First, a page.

Cultivate Your Intrinsic Motivation
Most career advice is centered on extrinsic rewards - achieving tenure, or publishing in "the best" journals. But it is clear that intrinsic rewards are even more important in the long run to staying motivated and happy in one's career. Figure out what rewards matter to you and then shape or find an environment that will provide those.
The following are quotes from geoscience education researchers on professional activities that bring them joy, the need for patience when initiating change, and the value community in their GER career. These quotes are just a glimpse of the wealth of advice and career reflection that can be found in the Idea Papers submitted by participants in the 2016 GER workshop.
Find professional activities that feed your soul
You're the one who gets to plot your professional path. Pursue the activities that give you the most satisfaction and a sense of mission.
Cultivate Partnerships to Build Your GER Career, Sharon Locke (Southern Illinois University Edwardsville)
Traveling in Multiple Worlds: Geoscience, Education, and Research, Nievita Bueno Watts (Oregon Health and Science University)
Integration and Collaboration are Keys to a Productive and Joyful GER Career, Kristen Ellen Kudless St. John, (James Madison University)
Virtual Brownbags to Expand a Community of Practice, Katherine Ryker, (Eastern Michigan University)
Remember Rome wasn't built in a day
Success in GER, as in many research fields, typically requires a long-term perspective. Time and resources are perpetually in short supply, so it's important to focus on what can be done right now to build on what has come before and lead to what will come next.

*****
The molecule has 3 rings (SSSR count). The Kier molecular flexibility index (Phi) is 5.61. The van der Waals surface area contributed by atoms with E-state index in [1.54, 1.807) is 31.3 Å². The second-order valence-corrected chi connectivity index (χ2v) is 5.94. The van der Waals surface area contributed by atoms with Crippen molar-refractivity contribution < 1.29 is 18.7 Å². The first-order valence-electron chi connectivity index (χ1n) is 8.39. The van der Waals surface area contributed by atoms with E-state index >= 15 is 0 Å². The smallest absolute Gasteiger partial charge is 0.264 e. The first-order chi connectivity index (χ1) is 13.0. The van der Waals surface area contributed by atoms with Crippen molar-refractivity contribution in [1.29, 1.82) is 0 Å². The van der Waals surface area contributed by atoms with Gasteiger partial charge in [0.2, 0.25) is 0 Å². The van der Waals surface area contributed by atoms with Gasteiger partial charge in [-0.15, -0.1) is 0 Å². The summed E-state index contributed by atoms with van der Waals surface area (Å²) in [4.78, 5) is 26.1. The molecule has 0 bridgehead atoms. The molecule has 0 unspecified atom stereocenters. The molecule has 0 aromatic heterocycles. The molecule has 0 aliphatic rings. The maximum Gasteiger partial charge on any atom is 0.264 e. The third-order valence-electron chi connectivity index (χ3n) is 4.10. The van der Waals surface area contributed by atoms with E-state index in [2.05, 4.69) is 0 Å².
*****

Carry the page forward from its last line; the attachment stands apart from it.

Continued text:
Research into Practice: Always Something You Can Do, Steven Semken (Arizona State University)
Closing the Gap: Geoscience Education and Education Research to Bring Together Science and Society, Juliette Rooney-Varga (University of Massachusetts Lowell)
Spreading evidence-based practices through paired teaching, Sara Harris (University of British Columbia)
Bringing InTeGrate Modules into the Community College Classroom, Elizabeth Nagy-Shadman (Pasadena City College)
Metamorphosis: Transitioning into GER, Stefany Sit (University of Illinois Chicago)
Seek out friends and colleagues in GER
Lone practitioners of any discipline face challenges it can be difficult to overcome alone. Having to "do everything yourself" and feelings of isolation make success harder to achieve. So connect with like-minded colleagues; in GER, in education, in geoscience. Beyond mentoring relationships, the social support of a community is an important factor in both quality of life and career success.
An Alternate Path into GER, Kim Cheek (University of North Florida)
My non-linear path to a GER career, Scott Clark (University of Wisconsin Eau Claire)
Earth Science Teacher to Geoscience Researcher, Daniel Dickerson (East Carolina University)
GER at a teaching-focused university, Heather Lehto (Angelo State University)